The implications of Jesus' continuing incarnation
Monday 20 February 2017 by Ad Taylor Weekes
At our recent weekend away we considered the implications of Jesus' ascension under the title, "Jesus Ascended: What on earth is Jesus doing now?"
In my reading for this topic I followed the recommendation of Gerrit Scott Dawson (author of "Jesus Ascended") and bought a copy of "The Ascended Christ" by Henry Swete. I bought a "used" copy from Amazon and found that, rather than simply a book on the Ascension, I had acquired someone's former treasure! The book, originally presented as a gift on 30th May 1911 at the Leeds Clergy School Festival, included a previous owner's own handwritten notes and various newspaper clippings all reflecting on the Ascension.
I quoted from one of the clippings twice in one talk on the weekend and thought I'd publish the quotes here as they were so rich! They were penned by Rev. Dr. W. E. Sangster:
"Our humanity is carried into heaven. One of the darkest doubts which can attack any believer in great personal pain or distress is the thought that God reigns in some far-off splendour untroubled by his woe. 'What can my breaking heart matter in the vastness of this Universe?' he asks himself. God is not untroubled by our woe. There are scars in heaven. 'The dear tokens of His passion; Still His dazzling body bears.' Let all who suffer comfort themselves with this"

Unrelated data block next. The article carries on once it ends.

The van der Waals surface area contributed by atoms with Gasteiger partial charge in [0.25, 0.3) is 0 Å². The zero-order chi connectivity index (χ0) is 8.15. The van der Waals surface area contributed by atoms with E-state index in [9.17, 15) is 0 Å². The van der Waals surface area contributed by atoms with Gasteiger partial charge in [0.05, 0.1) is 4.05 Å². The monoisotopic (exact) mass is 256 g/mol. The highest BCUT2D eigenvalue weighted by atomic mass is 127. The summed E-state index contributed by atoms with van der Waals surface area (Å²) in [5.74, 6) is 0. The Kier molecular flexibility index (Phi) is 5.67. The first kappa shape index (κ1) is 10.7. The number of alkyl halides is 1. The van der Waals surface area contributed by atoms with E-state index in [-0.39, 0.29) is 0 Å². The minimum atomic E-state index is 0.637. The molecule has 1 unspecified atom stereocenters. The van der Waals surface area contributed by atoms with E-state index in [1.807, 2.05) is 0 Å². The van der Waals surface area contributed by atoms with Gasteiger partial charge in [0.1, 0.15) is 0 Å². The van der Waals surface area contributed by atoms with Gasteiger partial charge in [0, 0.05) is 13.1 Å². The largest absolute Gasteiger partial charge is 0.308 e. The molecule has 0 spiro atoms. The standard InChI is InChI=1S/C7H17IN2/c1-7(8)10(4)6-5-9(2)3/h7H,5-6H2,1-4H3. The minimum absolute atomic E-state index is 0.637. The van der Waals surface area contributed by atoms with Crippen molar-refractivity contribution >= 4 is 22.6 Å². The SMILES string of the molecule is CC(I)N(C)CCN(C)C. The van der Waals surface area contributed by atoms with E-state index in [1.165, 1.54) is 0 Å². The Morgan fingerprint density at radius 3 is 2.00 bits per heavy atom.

"On the other side of death is a dear, familiar Friend. All normal people fear death. God ordains it so. He put a solemn sentinel at the exit of life lest some passing pique or sharp disappointment might make us turn to it too readily. In a hard life like this, tempted men and women need help against the sin of self-slaughter. But what abates the fear for a Christian? When he hears God's summons and the time has come to go, what helps him to go with courage? The assurance that on the other side of death is a dear, familiar Friend"
All of the talks for our weekend away can now be accessed here.